How cell size is specified remains one of the fundamental mysteries in cell biology. Proliferating cells need to coordinate cell division with cell growth so they do not get too big or small. One mode in which cells may achieve size homeostasis is by dividing only when they have obtained a minimal cell size. A central unanswered question is: how do cells sense their own size?
The fission yeast Schizosaccharomyces pombe is a powerful model for studying cell size control. These rod-shaped cells grow to 14 ± 1 µm long before entering mitosis. By studying cells with different widths, we discovered that cells enter mitosis at a defined surface area, rather than a certain cell volume, mass or length (Pan et al, Elife 2014). This leads to a model in which cells sense their size by monitoring the extent of their surface area for this decision.
What might be the "sizer?" A conserved pathway of protein kinases that regulate mitotic entry and cell size control has been identified: these include Cdr2, which inhibits Wee1, which inhibits Cdk1/ Cyclin B. Our best candidate sizer is Cdr2. Cdr2 is a dose dependent activator of mitotic entry. It is a peripheral membrane protein that binds to all over the cortex and accumulates at cortical protein clusters known as "nodes," which are located in a broad band at the medial cortex overlying the nucleus. (These are the same node structures that also include Mid1 involved in cytokinesis). Intriguingly, the number of Cdr2 nodes scales with cell size. We have proposed a quantitative model in which properties of Cdr2 allow it to sense cell size (Pan et al, Elife 2014). As cells reach a critical size, the number of nodes increases to a level that is sufficient to trigger mitotic entry.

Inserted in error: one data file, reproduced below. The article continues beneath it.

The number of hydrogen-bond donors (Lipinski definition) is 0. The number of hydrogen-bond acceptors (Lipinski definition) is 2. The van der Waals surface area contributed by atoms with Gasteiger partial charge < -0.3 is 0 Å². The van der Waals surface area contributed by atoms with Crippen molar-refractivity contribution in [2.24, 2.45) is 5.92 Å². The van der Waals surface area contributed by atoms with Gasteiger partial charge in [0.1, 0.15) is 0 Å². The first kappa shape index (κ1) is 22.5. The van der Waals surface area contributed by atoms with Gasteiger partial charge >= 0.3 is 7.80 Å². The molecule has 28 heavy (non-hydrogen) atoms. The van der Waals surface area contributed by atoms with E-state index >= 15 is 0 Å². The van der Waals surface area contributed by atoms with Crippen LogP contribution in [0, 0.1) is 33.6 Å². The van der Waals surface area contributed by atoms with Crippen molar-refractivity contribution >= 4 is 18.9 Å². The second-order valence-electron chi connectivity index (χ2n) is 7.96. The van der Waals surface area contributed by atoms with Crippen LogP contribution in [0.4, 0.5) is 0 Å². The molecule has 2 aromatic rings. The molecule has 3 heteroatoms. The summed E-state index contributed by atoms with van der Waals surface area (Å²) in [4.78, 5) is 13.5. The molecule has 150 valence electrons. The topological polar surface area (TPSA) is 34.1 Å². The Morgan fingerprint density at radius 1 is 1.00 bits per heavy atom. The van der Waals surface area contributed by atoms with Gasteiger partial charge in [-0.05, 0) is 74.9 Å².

Regulators of Cdr2 include the protein kinase Pom1, which forms gradients from the cell tips (Padte et al., 2006; Saunders et al., 2012), and the nucleus, which helps to position the nodes. Ongoing studies include characterizing the nature of these dynamic node structures on the membrane, investigating how they form and then signal to downstream cell cycle regulators, and development of quantitative models for cell size control.
This work represents a collaboration of the labs of Fred Chang and Martin Howard and is funded by a joint grant from the BBSRC/ NSF foundations.